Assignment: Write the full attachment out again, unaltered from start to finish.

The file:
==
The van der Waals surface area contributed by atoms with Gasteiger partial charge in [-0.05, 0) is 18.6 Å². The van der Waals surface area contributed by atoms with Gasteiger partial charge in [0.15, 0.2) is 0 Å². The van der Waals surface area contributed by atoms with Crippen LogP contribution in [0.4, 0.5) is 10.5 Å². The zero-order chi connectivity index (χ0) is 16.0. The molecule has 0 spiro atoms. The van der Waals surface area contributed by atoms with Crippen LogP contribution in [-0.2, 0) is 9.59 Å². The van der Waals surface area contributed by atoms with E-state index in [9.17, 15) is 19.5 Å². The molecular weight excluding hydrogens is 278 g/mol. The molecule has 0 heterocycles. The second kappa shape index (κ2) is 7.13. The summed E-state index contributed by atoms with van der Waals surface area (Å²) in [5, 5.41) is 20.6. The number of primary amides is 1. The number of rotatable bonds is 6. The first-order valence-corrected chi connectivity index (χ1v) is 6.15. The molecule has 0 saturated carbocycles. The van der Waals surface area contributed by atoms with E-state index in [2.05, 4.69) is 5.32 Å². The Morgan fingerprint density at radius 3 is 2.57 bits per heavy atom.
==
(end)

The van der Waals surface area contributed by atoms with Gasteiger partial charge in [-0.05, 0) is 18.6 Å². The van der Waals surface area contributed by atoms with Gasteiger partial charge in [0.15, 0.2) is 0 Å². The van der Waals surface area contributed by atoms with Crippen LogP contribution in [0.4, 0.5) is 10.5 Å². The zero-order chi connectivity index (χ0) is 16.0. The molecule has 0 spiro atoms. The van der Waals surface area contributed by atoms with Crippen LogP contribution in [-0.2, 0) is 9.59 Å². The van der Waals surface area contributed by atoms with E-state index in [9.17, 15) is 19.5 Å². The molecular weight excluding hydrogens is 278 g/mol. The molecule has 0 heterocycles. The second kappa shape index (κ2) is 7.13. The summed E-state index contributed by atoms with van der Waals surface area (Å²) in [5, 5.41) is 20.6. The number of primary amides is 1. The number of rotatable bonds is 6. The first-order valence-corrected chi connectivity index (χ1v) is 6.15. The molecule has 0 saturated carbocycles. The van der Waals surface area contributed by atoms with E-state index in [2.05, 4.69) is 5.32 Å². The Morgan fingerprint density at radius 3 is 2.57 bits per heavy atom.